Today on twitter, Sarah Snell Cooke(@cookeoncus) posted a CU Times article about SC based Founders FCU giving out its largest dividend ever ($10 million). It got me thinking about the effectiveness of dividend payments as a way for credit unions to utilize excess funds.
Tradition? Yes. Effective? Maybe.
It is an admirable effort on the part of Founders FCU. $10,000,000 is a lot of zeros as a lump sum. However, let’s do just a touch of math, shall we?
Founders FCU has a total of 190,000 members between which that $10 million will be split. That nets the member/owners of FFCU ~$52 each. Not bad, that sure beats the return on most savings accounts (probably their own).
Which begs the question, why not use some of that money to offer a higher savings or CD rate; on the other side, a lower auto loan rate? I understand the concept of staying within market for rates, but seriously? Savings/CD rates are at a pitiful low and a bump could bring in some new business or move some of your more fringe members into a stronger PFI relationship.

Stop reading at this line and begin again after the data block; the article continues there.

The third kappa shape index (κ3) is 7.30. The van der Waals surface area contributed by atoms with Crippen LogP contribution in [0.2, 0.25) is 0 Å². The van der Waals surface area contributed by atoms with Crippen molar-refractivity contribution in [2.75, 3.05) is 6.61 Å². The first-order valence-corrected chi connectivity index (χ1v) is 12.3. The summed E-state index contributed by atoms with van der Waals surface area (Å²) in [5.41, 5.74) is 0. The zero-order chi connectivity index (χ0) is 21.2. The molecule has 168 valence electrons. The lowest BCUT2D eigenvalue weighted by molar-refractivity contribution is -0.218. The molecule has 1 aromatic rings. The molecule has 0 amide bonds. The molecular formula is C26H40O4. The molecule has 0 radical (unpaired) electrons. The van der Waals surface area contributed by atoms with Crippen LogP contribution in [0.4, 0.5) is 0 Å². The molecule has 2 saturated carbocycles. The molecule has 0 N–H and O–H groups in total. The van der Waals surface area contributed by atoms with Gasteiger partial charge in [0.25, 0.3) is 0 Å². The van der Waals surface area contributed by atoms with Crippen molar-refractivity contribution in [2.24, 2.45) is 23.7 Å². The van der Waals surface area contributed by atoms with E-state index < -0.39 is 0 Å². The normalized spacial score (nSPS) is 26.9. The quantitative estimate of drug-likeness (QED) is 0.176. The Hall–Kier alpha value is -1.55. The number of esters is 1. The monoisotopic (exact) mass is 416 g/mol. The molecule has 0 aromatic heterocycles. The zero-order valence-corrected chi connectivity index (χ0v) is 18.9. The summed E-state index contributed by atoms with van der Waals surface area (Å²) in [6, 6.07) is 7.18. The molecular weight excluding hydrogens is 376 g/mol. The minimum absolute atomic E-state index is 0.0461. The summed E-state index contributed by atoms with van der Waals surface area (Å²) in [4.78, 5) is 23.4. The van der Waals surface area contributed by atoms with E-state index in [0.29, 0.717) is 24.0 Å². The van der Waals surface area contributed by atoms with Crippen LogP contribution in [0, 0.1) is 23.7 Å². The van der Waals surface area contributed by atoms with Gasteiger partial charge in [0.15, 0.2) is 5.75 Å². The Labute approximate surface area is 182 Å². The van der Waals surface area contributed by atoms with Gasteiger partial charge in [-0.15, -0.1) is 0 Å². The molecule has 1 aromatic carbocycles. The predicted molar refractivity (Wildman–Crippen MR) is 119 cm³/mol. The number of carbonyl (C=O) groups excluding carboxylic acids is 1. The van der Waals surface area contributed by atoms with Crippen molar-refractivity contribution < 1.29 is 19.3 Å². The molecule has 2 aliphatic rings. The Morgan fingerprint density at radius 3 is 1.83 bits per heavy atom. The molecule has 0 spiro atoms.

A lower set of loan rates could grab some of that important business from the influx of new members that credit unions have been experiencing.
And that’s just the obvious stuff.
Dropping the largest dividend in your history is a wonderful achievement, but I wonder if there aren’t more creative ways to use the surplus.
Community programs, innovative tools, new products; hell, spend some of it on research so you actually know what your members want.
You might find that it’s $52 in their pocket at the end of the year…
I don’t think dividends should disappear, but I urge credit unions to focus on improving their lackluster efficiency, technological shortcomings, and the disconnect with their members before quietly dropping a dividend and claiming success.